I have been very touched by responses I have received of late to previous blog posts. There are so many inspiring and remarkable people out there and I want to thank those who have reached out and shared their story with me. One great gift of the internet and this type of forum is the opportunity to build community, to connect, share, learn from and be uplifted by one another. Below is a message sent to me recently, and I post it here, with permission, so it may potentially help and support others.
Dear Dr. Spann,
I wanted to share my story with you in case I could help you or anyone. Thanks in advance for your website, work, and time. You are an inspiration !
Below is an article I wrote for a friend:
“Healing through Pain”
I am 50 and I have been living through 32 years of chronic pain. As a student nurse, and Registered Nurse, I have had back surgeries as a result of patient lifting and trauma from car accidents.
I have almost always been creative and positive about my steps to healing.
Health for me nowadays is being at peace with my chronic pain and living as full a life as possible despite my pain.
Steps to healing my pain:
I have learned to think of my pain as my inner message. If I get very still with it I feel what I also call inner massage. Of course my “nurse brain” would call it spasm. My doctor would probably call it “spinal nerve root irritation with induced muscle spasm”, or something to that affect.
I love my family doctor who has been a great source of support and help for my chronic pain. But despite loving him, I choose to see him on a rare, as-needed basis only. I am also happy to have found a primary doctor that seems to be OK with this as well.
The main reason that I rarely go to the doctor anymore is quite a long story. I also no longer need for it to be my life story. I prefer to enjoy the present.
I also realize that my story might help others with chronic pain, and so I tell it when I feel it is the right time.
I am on permanent disability and often reflect on my life purpose. I now respect my physical limitations and no longer pursue my career other than volunteer opportunities that arise to speak about chronic pain.
I do my very best and have learned to give time and space to allow the perfect choices to unfold. I never wanted to become an expert at the art of doing nothing but am very happy to have learned. The name “art of doing nothing” comes from an article written by a favorite life mentor and friend that I refer others to, regularly.
I have received so much help from her and her specialties of trauma healing, body movement, body psychotherapy, and dream therapy. I initially found her through the internet and her affiliation with Thomas Jefferson University Hospital of Philadelphia Integrative Medicine Program. Her name is Sondra Howell. She now practices privately in Kimberton, Pennsylvania. She also is a Continuum Education Practitioner.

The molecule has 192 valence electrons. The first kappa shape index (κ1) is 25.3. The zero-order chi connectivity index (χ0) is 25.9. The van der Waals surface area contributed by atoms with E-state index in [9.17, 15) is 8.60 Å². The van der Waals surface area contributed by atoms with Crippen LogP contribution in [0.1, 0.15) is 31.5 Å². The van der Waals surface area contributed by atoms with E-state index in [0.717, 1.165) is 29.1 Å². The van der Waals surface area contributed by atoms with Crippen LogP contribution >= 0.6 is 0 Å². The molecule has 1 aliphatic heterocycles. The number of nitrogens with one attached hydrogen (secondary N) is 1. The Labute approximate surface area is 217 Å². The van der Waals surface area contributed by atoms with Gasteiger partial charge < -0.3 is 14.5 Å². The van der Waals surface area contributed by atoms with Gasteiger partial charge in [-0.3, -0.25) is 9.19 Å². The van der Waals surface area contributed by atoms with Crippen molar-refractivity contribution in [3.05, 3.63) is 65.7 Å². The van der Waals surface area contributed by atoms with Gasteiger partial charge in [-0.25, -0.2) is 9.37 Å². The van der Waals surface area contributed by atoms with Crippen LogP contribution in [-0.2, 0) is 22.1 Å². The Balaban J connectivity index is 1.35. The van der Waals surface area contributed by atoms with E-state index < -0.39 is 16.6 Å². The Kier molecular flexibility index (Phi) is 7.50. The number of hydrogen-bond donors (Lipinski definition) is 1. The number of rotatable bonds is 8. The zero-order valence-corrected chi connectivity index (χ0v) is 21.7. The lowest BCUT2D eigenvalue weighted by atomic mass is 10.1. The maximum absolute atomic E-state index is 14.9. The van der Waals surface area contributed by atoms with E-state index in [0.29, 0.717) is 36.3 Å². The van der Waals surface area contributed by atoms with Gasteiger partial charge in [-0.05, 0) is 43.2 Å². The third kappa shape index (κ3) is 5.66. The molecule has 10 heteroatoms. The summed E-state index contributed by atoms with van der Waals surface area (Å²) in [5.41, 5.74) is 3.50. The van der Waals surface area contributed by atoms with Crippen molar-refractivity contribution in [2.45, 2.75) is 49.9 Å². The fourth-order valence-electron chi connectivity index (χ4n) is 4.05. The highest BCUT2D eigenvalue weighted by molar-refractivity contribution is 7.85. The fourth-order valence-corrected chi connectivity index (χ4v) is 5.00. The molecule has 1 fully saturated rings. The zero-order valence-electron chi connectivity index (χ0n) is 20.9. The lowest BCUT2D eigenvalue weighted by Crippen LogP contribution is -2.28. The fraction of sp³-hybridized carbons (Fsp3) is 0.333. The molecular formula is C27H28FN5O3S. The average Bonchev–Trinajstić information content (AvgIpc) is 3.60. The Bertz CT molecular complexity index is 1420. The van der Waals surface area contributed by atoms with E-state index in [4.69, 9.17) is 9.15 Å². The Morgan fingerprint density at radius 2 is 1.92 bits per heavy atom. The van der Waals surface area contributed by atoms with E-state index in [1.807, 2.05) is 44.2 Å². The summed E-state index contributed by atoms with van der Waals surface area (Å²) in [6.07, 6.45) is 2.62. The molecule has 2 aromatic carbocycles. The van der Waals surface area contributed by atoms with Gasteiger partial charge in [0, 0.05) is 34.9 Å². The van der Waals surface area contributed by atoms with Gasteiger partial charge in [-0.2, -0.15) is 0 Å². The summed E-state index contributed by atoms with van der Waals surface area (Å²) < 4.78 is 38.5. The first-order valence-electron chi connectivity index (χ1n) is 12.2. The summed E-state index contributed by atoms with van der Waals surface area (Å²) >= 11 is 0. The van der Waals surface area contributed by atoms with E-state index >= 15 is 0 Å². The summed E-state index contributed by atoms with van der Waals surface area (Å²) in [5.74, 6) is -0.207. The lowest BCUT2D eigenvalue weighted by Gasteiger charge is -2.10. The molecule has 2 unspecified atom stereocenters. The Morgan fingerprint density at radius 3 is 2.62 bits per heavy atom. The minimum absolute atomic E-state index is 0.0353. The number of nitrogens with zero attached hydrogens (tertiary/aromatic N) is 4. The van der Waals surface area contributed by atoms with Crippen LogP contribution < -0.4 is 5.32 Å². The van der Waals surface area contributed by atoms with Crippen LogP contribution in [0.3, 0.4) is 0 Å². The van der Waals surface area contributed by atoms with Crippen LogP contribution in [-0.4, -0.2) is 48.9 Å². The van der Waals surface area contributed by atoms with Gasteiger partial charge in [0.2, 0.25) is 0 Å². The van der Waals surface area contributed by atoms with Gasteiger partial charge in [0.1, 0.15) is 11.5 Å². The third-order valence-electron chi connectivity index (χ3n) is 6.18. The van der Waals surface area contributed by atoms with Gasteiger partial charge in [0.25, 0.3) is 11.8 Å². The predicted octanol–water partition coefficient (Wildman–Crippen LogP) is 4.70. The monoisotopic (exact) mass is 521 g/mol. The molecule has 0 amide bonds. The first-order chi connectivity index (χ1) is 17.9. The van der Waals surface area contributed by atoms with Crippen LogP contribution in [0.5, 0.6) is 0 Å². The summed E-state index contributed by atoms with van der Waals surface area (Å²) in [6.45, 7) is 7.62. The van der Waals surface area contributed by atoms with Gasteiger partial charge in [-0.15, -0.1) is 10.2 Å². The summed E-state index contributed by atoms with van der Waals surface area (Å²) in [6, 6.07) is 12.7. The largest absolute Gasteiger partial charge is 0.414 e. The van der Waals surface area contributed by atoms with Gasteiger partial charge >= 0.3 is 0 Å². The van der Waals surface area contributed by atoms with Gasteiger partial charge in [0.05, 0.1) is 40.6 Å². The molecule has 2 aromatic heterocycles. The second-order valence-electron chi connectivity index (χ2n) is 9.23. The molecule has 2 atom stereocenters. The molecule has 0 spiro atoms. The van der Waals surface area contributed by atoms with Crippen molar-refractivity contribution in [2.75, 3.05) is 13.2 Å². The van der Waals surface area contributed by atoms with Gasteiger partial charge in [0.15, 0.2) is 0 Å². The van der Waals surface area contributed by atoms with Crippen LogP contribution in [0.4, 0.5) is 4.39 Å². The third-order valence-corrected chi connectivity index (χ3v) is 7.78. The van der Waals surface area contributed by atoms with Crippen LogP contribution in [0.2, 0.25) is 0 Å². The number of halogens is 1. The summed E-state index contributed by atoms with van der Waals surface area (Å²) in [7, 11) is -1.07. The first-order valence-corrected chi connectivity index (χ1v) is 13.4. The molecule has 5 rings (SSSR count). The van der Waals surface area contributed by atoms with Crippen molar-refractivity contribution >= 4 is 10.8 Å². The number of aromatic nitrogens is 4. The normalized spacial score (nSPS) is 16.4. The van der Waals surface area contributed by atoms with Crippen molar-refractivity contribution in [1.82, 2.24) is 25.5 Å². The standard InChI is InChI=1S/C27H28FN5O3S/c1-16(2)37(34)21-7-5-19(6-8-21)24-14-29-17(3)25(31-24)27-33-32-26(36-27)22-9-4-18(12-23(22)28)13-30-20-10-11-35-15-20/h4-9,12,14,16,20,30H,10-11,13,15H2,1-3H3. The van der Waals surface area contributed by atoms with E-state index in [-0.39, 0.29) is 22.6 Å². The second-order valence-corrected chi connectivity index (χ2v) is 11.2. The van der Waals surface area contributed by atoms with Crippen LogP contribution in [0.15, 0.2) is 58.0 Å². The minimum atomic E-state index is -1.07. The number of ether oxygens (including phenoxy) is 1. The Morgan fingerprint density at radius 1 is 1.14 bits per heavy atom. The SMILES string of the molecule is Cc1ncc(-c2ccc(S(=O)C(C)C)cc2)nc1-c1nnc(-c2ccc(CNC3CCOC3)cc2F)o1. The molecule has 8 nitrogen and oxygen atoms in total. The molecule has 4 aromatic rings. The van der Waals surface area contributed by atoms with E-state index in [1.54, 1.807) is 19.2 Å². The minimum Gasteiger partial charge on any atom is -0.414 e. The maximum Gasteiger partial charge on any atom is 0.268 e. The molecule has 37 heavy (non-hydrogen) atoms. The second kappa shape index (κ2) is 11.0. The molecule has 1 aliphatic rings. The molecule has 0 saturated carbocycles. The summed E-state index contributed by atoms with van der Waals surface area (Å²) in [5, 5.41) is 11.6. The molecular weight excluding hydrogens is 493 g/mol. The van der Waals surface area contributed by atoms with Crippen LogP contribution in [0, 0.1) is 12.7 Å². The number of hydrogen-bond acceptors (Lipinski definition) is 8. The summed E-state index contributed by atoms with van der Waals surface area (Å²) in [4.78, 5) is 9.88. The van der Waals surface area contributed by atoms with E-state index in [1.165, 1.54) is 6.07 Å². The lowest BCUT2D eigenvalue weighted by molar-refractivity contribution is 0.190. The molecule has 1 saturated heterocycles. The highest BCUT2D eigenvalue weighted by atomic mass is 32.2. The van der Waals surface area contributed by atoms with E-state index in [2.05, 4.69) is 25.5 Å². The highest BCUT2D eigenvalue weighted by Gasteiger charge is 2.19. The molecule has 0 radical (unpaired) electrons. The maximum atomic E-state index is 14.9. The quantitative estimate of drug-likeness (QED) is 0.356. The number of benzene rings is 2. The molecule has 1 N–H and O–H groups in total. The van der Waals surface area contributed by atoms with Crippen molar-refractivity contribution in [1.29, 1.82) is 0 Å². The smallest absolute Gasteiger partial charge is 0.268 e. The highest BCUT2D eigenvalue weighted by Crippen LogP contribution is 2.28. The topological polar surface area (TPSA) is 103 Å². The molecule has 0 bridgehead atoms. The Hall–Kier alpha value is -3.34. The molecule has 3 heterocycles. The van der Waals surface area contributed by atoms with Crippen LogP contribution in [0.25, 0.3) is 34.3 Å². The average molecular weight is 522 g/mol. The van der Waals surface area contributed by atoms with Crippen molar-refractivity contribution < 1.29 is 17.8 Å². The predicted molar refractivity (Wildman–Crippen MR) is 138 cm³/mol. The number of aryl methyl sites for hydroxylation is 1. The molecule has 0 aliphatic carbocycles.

I do dream of and aspire to share more of her work and my journey with it. I regularly tell chronic pain patients, family, and friends now.
The difficulties that I have faced from starting a nursing career at age 20 as a back/spine injured nurse have led me on an unexpected life journey that I am now completely at peace with. I would not want to choose this path but am happy with what I learn from it.
I am now happy to say that I am in my best disability year. It is the best because I am feeling better each day and when I am not I know how to be at peace with it and wait for better days or hours to come.
The steps to finding healing will be different for each of us. I have exhausted all that the finest Philadelphia area hospitals have to offer and have been led to balance with holistic, and good common sense, healing.
After many years of having severe side effects from treatments such as prescription medications, physical therapy, and experimental surgery to implant a pain stimulator, I have been forced to use alternative medicine. I respect that there always needs to be a balance to this, and I do have my family physician and emergency medicine monitor me when necessary.
I really feel like I have a huge bag of tools that help me deal with chronic pain and continue to heal. I use guided imagery, meditation, homeopathic arnica montana, pressure balls that I rest against frequently, a TENS Unit, home hydrotherapy, infrequent use of an alcohol drink (approved by my family MD), breathe work, music therapy, avoidance of caffeine and sugar, hot packs or ice packs, attendance at a chronic pain support group and the list goes on. The best weapons I have are keeping a positive attitude and trusting that I have options.
I do hope that anyone that reads this might feel lifted to also see their way to be comforted despite their pain.
If I can be of further assistance please let me know at firstname.lastname@example.org